The 40 days leading up to Easter have historically been a special time to focus on our relationship to God. In some traditions, people "give things" up. In other traditions, folks are encouraged to add special times of prayer and refleciton. At BG Presbyterian, Lent will be filled a variety of activities for worship, study and reflection. In addition to the activities listed below, we will be reading together through the Gospel of Matthew. Each day, a reading and reflection will be posted here. We will archive all the reflections on the Pastors' Page.
Today's scripture and reflection are below.
LENTEN READING AND REFLECTION -
Day 40 - Matthew 28:1-20 - Saturday, April 19
We’ve come to the end of our journey, and the beginning of a new one. The 40 days of Lent end on Holy Saturday, and here is Matthew’s version of Easter for our final reflection. We hope this on-line Lenten pilgrimage through a gospel has enriched your Easter preparations as much as it has ours.
The Final Verdict comes in. Despite the events of the recent days, God shows that Jesus was/is the true King of life, not the cultural/political/religious powers. This decision comes from on high, and Matthew gives us a wonderful, cosmic picture. An earthquake, an angel with the appearance “of lightning”, the stone rolled away. Fittingly, the (Roman) guards who had been placed at the tomb to ensure the dead Jesus stayed there “became like dead men.” Their god was dead as God validates Jesus, and all he taught and stood for, by raising him from death. He stands astride the Kingdom of God, which he had so constantly demonstrated.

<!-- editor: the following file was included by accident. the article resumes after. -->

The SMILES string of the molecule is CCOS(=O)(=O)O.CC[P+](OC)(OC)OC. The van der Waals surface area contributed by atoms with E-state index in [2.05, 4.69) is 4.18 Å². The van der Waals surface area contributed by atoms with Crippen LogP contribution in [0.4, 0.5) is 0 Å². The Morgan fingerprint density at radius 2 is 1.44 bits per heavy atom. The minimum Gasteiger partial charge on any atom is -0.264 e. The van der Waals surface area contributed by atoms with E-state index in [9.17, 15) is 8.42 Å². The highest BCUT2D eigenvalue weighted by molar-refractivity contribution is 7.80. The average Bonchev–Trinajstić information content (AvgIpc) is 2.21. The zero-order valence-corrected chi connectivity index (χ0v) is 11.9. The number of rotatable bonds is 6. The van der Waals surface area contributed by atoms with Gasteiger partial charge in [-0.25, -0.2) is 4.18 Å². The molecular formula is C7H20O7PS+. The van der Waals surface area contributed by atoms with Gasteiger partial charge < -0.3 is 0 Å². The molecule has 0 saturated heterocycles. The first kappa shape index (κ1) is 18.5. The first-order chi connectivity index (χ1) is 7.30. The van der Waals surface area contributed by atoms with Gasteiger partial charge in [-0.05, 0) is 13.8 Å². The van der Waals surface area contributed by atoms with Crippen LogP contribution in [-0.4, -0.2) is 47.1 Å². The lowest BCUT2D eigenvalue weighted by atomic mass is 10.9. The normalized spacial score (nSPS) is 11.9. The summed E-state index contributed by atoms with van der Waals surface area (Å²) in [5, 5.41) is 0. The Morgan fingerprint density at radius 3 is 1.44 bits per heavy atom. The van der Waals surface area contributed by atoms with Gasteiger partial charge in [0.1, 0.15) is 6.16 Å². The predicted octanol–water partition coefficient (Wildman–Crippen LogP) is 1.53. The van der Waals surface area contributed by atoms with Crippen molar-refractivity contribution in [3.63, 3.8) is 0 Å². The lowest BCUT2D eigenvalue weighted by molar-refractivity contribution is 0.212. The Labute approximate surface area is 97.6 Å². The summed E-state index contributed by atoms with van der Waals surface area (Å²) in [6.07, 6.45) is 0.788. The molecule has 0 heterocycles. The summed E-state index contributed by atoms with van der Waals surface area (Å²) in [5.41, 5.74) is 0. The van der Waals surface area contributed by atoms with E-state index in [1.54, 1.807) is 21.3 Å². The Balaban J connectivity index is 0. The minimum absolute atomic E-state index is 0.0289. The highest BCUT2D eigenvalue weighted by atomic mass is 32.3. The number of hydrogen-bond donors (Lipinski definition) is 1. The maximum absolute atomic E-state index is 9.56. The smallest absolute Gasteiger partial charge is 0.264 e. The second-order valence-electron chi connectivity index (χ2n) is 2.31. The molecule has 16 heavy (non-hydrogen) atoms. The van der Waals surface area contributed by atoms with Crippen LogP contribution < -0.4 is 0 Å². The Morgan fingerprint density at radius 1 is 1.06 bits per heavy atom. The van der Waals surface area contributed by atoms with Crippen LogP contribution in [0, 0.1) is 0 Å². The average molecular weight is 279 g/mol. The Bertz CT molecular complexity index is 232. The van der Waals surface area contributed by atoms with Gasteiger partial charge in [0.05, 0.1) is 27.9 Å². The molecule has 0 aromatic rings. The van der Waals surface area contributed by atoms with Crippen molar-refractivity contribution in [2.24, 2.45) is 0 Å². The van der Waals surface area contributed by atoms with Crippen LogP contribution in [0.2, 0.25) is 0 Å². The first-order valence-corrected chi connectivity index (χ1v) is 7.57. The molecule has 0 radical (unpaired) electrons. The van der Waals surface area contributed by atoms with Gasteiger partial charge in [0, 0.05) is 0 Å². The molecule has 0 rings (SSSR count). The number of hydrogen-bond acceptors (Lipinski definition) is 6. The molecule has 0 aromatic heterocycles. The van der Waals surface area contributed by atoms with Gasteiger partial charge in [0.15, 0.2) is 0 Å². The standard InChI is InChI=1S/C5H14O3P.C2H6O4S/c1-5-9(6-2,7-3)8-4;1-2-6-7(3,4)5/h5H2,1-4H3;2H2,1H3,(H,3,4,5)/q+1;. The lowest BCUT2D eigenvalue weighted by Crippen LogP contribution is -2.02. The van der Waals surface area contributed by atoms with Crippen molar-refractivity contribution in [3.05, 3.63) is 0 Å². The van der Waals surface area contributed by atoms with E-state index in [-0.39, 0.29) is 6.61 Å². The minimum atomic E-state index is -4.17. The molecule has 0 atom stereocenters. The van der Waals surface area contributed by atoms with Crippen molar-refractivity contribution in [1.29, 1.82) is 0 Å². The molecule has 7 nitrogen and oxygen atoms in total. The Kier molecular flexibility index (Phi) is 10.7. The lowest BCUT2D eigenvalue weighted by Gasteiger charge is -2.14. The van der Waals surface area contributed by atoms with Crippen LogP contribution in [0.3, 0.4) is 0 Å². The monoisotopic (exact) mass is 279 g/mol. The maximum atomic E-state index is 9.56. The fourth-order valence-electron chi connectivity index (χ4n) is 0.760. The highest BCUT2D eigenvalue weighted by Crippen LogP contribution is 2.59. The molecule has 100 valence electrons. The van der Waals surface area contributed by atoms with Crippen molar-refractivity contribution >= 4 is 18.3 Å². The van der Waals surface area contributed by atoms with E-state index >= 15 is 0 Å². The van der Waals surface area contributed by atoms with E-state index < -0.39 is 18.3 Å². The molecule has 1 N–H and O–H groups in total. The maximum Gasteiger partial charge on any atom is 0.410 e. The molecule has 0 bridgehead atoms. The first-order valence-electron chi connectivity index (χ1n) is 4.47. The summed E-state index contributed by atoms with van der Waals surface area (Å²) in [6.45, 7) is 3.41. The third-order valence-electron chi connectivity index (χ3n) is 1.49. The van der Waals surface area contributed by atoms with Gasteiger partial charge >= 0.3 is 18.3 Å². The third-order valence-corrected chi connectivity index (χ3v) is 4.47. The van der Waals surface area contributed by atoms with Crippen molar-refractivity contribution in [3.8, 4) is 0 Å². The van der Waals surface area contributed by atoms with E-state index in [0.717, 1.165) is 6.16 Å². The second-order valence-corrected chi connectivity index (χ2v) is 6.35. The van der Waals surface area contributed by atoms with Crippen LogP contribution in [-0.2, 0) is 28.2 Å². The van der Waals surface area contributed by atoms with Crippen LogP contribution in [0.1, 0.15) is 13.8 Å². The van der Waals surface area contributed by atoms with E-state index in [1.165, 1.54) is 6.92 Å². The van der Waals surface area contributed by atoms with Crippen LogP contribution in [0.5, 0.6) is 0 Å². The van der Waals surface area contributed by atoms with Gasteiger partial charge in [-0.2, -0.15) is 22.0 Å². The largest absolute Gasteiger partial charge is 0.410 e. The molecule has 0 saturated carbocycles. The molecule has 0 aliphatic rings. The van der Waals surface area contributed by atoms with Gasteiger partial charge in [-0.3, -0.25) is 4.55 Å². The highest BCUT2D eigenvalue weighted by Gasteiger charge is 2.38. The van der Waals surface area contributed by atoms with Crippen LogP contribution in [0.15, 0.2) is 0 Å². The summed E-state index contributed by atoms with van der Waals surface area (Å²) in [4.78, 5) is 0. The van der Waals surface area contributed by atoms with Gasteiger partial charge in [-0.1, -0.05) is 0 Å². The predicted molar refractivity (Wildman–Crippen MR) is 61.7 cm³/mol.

There were doubters in Matthew’s day (remember he wrote 2 generations after the fact), both within (v. 17) and beyond (vv. 11-15) the early Christian community. Matthew names both, but leaves the magnificent closing scene to the resurrected Christ. Verses 18-20 should be underlined in every Bible. Jesus, the true King raised in power, claims his authority and gives his followers through the ages our marching orders: “Go everywhere…make disciples… baptize… teach. I am with you always.”
Note that Matthew leaves things open ended. Jesus doesn’t leave, and hasn’t. The ongoing Lordship of Jesus was clearly felt in Matthew’s early Christian community, as it is today. And this is the final vindication by God of the man of Nazareth – he reigns in our hearts, and in our collective hearts, while Rome is long gone. May we all experience that vindication, that Final Verdict, that resurrection in our hearts and spirits as Easter dawn breaks tomorrow, and never ends.
Christ is risen! He is risen indeed! Happy Easter.
The Revs. Mary Jane and Gary Saunders
First Presbyterian Church of Bowling Green OH